I’m making a conscious decision to invest in fewer startups. Well, at least thinking about it. Am I worried about a tech bubble? Nope.
It’s far more fundamental than that …
To understand what’s going on, I need to share a story about my first angel investment.
I didn’t have a history of investing in anything other than real-estate (and, my own business) until I sold my business.
In fact, selling my business was the first M&A transaction that I was ever exposed to - until then, I lead a sheltered existence as a lone entrepreneur, I guess.
Actually, selling was the second M&A transaction, the first one that I was heavily involved in was a joint venture agreement in New Zealand, quickly followed by a much bigger one in the USA.
But, a few years later I sold my businesses to a UK listed company in a series of 4 transactions (two London stock exchange announcements during 2006, each with a separate earn-out agreement: 4 in total).
I then learned a lot about mergers & acquisitions, as I stayed on for a while to head up a key US division of my acquiring company as we embarked on a short-lived spending spree: I left the USA in 2008, amid the financial crisis which put a lid on M&A activity for us, and just about everybody else on the planet.
It was around then that, cashed up, I made my very first angel investment.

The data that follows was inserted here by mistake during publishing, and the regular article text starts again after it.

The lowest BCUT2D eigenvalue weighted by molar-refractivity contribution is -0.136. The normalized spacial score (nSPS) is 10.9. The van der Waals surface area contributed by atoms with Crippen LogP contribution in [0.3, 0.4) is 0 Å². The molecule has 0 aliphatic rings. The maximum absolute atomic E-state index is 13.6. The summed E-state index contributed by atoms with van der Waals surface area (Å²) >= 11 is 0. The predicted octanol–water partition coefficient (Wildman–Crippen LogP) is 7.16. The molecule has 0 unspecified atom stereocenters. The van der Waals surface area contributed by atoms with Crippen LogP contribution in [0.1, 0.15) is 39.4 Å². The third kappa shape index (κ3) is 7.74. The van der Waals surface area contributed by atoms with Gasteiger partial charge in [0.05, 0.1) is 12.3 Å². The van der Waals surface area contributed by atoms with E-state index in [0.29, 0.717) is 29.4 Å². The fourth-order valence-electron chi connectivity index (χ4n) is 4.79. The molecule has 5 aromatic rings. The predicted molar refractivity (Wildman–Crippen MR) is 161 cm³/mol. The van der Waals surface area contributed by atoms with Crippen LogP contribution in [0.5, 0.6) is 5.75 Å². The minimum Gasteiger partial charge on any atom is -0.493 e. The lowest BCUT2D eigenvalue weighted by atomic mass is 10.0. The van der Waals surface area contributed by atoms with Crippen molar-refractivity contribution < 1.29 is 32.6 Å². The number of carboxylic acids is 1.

The founder was a serial entrepreneur with one exit already under his belt; the other founders were PhD’s at one of the best colleges in the country with a hot new (& patented) network performance monitoring technology in their hands; and, the market was every Fortune 1000 enterprise with a network i.e. ALL of them.
On the surface, it sounds like a well planned and executed investment: right people; right product; right market.
And the result was a 20x cash return after just 5 years (with upside still to come). What a way to start an angel investing career!
Still, the reality is far more banal: one of my close friends told me that he was getting back into the game and asked if I would like to invest in his first round.
Since he was a close friend, I said (virtually sight unseen): “sure”.
I didn’t read the docs, didn’t even know what a convertible note was, and I didn’t really understand the company or its technology.
But, he was - and is - a close friend and it all worked out.
Here’s the obvious problem: I was lucky.
So, now I know a bit more about startups and investing … and, I even read some of the legal docs that are thrown in front of me.
But, I need to slow down, because I’ve realised that I’m no smarter than any other investor, and nowhere near as smart as many.
At least 75% of startups really, truly, shouldn’t be funded … by anyone, under any circumstances.
How did I know that my friend’s company wasn’t one of those?
With every investment you make, no matter the criteria that you apply, there is one undeniable fact:
Fully half of all angel investments fail to return the angel investment made
And, most of the other half return ‘just’ 1x to 5x the angel’s money invested.
So, what is the real reason why I’m slowing down after having made a 20x cash return on my first ever angel investment?
Every now and then, you can get lucky or unlucky, but - over the long haul - you can’t fight the math …